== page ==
Archive for the ‘ Energy-LEED ’ Category

Norman Foster On Designing Apple’s $5 Billion “Spaceship” Campus | Co.Design | business + design

Norman Foster On Designing Apple’s  Billion

Apple is building an amazing new campus with Norman Foster that is estimated to cost $5 billion–a billion dollars more than the new World Trade Center complex. That is due to an Apple-like attention to detail: 3.7 miles of curved glass will wrap around the building, concrete ceilings will be carefully cast then lifted into place, museum-grade stone-infused flooring will replace standard concrete, and most infamously, gaps between surfaces promise not to exceed 1/32 of an inch (vs. the U.S. build standard of 1/8 of an inch).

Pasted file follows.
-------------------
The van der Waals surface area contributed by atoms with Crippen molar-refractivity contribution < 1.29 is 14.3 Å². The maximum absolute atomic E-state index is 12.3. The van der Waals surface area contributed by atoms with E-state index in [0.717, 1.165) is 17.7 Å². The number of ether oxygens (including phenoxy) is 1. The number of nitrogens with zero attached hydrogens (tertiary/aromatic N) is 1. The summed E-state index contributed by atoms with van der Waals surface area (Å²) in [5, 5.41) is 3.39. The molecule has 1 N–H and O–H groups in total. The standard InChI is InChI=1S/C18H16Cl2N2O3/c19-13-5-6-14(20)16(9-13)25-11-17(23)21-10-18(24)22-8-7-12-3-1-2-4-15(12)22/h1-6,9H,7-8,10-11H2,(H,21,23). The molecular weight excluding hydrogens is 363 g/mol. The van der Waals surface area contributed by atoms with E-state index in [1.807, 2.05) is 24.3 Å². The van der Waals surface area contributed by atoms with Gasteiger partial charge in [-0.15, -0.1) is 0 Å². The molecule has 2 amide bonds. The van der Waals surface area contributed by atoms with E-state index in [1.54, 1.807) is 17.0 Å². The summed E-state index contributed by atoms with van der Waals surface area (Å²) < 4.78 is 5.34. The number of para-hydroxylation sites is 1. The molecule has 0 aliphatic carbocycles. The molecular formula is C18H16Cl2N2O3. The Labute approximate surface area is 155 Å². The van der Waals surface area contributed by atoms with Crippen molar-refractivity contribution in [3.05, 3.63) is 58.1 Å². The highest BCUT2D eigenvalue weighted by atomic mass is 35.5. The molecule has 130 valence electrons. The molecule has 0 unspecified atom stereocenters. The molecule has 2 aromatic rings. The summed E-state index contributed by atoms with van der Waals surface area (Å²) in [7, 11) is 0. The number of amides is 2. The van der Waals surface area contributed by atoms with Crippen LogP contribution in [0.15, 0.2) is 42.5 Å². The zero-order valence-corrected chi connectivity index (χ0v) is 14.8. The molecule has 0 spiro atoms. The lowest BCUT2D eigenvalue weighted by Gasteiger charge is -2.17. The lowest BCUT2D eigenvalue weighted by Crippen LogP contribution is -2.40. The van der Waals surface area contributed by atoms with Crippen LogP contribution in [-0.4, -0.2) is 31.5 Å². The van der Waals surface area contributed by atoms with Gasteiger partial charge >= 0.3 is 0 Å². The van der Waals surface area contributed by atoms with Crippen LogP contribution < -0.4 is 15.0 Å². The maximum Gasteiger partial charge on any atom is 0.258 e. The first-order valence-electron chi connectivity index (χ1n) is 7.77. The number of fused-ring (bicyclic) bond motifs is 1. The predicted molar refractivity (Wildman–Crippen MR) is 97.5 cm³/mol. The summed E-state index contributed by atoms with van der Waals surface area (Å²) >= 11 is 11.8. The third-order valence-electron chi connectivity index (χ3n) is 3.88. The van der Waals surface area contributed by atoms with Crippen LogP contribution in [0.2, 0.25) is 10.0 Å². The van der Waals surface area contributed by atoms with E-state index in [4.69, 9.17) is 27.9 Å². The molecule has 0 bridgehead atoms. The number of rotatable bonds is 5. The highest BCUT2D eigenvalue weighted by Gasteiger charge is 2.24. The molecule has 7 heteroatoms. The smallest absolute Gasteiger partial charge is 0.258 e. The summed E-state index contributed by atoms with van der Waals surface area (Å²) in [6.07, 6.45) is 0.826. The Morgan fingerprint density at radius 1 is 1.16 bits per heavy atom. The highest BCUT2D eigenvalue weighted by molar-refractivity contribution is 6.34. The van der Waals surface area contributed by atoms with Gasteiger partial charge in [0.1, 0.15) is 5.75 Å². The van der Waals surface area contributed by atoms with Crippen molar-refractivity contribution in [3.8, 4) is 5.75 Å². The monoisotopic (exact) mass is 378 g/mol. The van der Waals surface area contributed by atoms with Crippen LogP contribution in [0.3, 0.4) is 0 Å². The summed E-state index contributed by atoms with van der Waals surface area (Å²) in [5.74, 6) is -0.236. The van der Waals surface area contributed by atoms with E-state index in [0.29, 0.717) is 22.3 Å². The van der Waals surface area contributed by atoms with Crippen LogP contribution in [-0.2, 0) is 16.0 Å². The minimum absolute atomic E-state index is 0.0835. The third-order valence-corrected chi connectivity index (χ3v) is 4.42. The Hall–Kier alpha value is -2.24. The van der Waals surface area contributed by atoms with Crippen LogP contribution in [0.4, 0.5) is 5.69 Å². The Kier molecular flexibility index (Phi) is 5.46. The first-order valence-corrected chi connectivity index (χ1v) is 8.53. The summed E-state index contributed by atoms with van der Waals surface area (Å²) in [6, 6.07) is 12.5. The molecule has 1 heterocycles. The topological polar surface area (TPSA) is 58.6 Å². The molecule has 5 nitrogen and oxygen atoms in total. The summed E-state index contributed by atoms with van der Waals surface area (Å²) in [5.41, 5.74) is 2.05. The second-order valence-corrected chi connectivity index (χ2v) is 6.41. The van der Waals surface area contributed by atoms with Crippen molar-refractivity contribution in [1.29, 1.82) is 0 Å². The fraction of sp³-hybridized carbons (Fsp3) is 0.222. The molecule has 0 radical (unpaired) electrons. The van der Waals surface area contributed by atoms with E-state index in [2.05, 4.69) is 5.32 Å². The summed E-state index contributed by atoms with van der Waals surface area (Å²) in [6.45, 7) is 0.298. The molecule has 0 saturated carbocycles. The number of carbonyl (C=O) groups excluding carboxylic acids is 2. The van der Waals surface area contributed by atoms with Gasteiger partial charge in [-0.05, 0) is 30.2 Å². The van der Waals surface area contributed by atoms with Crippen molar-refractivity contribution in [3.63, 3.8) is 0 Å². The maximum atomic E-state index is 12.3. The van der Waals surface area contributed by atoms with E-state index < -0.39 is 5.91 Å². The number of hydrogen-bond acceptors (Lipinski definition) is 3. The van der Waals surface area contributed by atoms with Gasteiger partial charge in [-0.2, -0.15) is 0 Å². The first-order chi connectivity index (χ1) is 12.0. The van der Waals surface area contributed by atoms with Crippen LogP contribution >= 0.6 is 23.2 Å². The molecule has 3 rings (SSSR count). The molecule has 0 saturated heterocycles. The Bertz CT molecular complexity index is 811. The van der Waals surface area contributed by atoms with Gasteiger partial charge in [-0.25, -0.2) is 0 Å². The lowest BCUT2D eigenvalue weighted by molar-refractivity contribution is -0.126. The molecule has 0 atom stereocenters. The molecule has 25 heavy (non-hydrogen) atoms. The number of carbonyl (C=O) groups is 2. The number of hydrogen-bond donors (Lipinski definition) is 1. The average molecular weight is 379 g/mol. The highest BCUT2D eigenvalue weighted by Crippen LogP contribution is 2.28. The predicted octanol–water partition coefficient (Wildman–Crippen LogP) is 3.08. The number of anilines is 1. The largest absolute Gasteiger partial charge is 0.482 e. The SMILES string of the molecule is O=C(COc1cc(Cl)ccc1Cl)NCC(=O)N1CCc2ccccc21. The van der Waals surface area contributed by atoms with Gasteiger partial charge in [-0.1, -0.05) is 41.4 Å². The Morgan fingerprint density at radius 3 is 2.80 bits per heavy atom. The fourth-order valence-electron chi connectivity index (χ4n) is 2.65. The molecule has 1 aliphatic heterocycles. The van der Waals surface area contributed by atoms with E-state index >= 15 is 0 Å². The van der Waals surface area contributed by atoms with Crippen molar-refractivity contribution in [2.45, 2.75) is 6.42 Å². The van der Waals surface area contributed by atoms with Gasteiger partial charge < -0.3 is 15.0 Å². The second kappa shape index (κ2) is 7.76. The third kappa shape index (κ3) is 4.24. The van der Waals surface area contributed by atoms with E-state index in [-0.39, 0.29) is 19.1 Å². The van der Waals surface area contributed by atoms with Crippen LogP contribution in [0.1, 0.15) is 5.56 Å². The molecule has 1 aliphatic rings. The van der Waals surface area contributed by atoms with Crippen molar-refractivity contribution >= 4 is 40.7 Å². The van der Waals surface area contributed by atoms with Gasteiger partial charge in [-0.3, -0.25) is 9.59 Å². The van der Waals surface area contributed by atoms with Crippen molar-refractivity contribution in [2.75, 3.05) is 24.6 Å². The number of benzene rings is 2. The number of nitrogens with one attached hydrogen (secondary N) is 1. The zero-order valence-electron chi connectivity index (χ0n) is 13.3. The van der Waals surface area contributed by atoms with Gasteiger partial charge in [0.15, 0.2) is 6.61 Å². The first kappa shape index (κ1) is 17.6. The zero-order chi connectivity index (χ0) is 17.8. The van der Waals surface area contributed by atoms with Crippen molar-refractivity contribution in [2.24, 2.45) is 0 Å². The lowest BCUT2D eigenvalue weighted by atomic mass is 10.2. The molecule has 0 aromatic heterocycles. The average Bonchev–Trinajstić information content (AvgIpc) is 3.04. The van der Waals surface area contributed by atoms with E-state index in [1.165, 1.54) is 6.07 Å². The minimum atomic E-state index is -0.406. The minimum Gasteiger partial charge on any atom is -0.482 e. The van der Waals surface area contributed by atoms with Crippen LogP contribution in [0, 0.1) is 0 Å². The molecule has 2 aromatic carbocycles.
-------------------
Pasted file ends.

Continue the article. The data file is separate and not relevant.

via Norman Foster On Designing Apple’s $5 Billion “Spaceship” Campus | Co.Design | business + design.

The McMillan redevelopment plan in DC

There are miles to go before ground is broken, but plans for the redevelopment of the McMillan Sand Filtration Site took a significant step forward Thursday when plans won the provisional approval of the District’s Historic Preservation Review Board.

The site, at North Capitol Street and Michigan Avenue NW, functioned as a water-filtration plant until the 1980s and has been eyed for redevelopment almost since the day it closed. The most recent effort has been underway since 2006, when a city commission selected a group of developers known as Vision McMillan Partners to begin exploring redevelopment options. Under its current arrangement with the city, VMP is now embarking on the process of preparing the land for development in exchange for the first right to purchase the land once that “entitlement” process is complete.

Without Architects, Smart Cities Just Aren’t Smart | ArchDaily